Hidden Figures: What Three Women From NASA Taught Me About Overcoming Insurmountable Odds

Over the weekend I saw the movie HIDDEN FIGURES.  It is the incredible, untold story of Katherine G. Johnson, Mary Jackson, and Dorothy Vaughan – three brilliant African-American women working at NASA in 1961, who worked behind the scenes in one of the greatest achievements in history: the launch of astronaut John Glenn.

What makes their accomplishments extraordinary – beyond being rocket scientists, is that they did it during turbulent times of women’s rights, social, racial and economic inequality.

The women knew they couldn’t settle for being just good; they had to stand up for what they believed and stand out for making a difference. They didn’t waste valuable time focusing on the unfairness of their circumstances. Instead they persevered, enabling this visionary trio to cross all gender and race lines to inspire future generations to dream big.

Similar to these individuals, who ultimately went on to leave an indelible mark on the American space program, we have all – men and women, at one time or another faced daunting challenges in both our careers and personal lives – perhaps at the same time.

Have you ever felt like your back was against the wall and that circumstances beyond your control stacked the deck against you?

What did you do?

In my experiences – both in my personal life, as well as coaching others, there are three critical things that people do to rise above their respective situations to create success. You can do the same!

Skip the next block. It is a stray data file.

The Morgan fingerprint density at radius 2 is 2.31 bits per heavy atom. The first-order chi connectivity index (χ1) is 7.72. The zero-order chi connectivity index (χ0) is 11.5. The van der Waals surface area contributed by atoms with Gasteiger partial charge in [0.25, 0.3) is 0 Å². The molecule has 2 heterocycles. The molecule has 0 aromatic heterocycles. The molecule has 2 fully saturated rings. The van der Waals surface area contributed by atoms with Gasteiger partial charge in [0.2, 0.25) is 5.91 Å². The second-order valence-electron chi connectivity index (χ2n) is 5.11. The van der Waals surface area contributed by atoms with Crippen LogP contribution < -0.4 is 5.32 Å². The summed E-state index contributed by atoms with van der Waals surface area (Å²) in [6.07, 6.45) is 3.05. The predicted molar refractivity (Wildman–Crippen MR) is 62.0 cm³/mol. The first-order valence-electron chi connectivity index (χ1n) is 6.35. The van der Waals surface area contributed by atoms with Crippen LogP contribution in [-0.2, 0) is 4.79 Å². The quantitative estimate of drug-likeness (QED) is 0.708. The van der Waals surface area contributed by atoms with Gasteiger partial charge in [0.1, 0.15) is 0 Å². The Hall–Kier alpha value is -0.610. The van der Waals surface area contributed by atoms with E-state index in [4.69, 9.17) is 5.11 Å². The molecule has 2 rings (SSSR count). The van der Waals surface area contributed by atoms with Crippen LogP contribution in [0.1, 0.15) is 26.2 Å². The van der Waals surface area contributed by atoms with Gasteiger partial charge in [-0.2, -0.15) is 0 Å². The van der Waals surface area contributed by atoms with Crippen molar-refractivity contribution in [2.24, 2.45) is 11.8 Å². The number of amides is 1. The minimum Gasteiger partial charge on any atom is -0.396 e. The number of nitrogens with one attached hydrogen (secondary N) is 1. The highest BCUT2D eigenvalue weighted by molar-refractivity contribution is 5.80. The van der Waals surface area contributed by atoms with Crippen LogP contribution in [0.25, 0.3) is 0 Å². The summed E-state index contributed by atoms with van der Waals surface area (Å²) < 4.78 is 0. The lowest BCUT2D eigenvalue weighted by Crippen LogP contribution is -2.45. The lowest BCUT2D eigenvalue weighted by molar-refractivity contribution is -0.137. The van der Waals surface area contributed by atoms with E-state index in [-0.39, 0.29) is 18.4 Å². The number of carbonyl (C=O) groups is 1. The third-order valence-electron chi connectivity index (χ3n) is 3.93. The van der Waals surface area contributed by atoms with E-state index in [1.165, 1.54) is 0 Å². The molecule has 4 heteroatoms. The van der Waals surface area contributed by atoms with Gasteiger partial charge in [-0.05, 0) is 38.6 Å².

Like Katherine Johnson, who had to solve complex mathematical problems with only partial information, you need to maintain your commitment and focus despite the challenges you face. This means keeping your head high to showcase your brilliance, even when your contributions go unrecognized.


As an African American female in the early ‘60’s, Mary Jackson had to go to court to get permission to attend night classes to obtain her engineering degree. Nothing was going to stop her from acquiring the knowledge she needed to excel in her chosen profession. Knowledge is power. Once you stop learning, you stop growing and moving forward.  Enroll in courses to keep yourself sharp, informed, and current in your area of expertise.


Dorothy Vaughan continued to take control of her destiny. As a skilled mathematician, she achieved her success by secretly teaching herself the programming language for the new IBM computer. She then became the first African-American woman to supervise a staff at the center. You have to take the initiative to stay ahead of the curve. Know what skills are needed so that you can become essential.


What most moved me in the Hidden Figures story is that the women didn’t let the obstacles they faced define them or deter them from making significant contributions.

You don’t have to be a rocket scientist to apply these same three principles in your life. If you have the courage and confidence to persevere, your contributions, value, and career will blast off into a whole new stratosphere.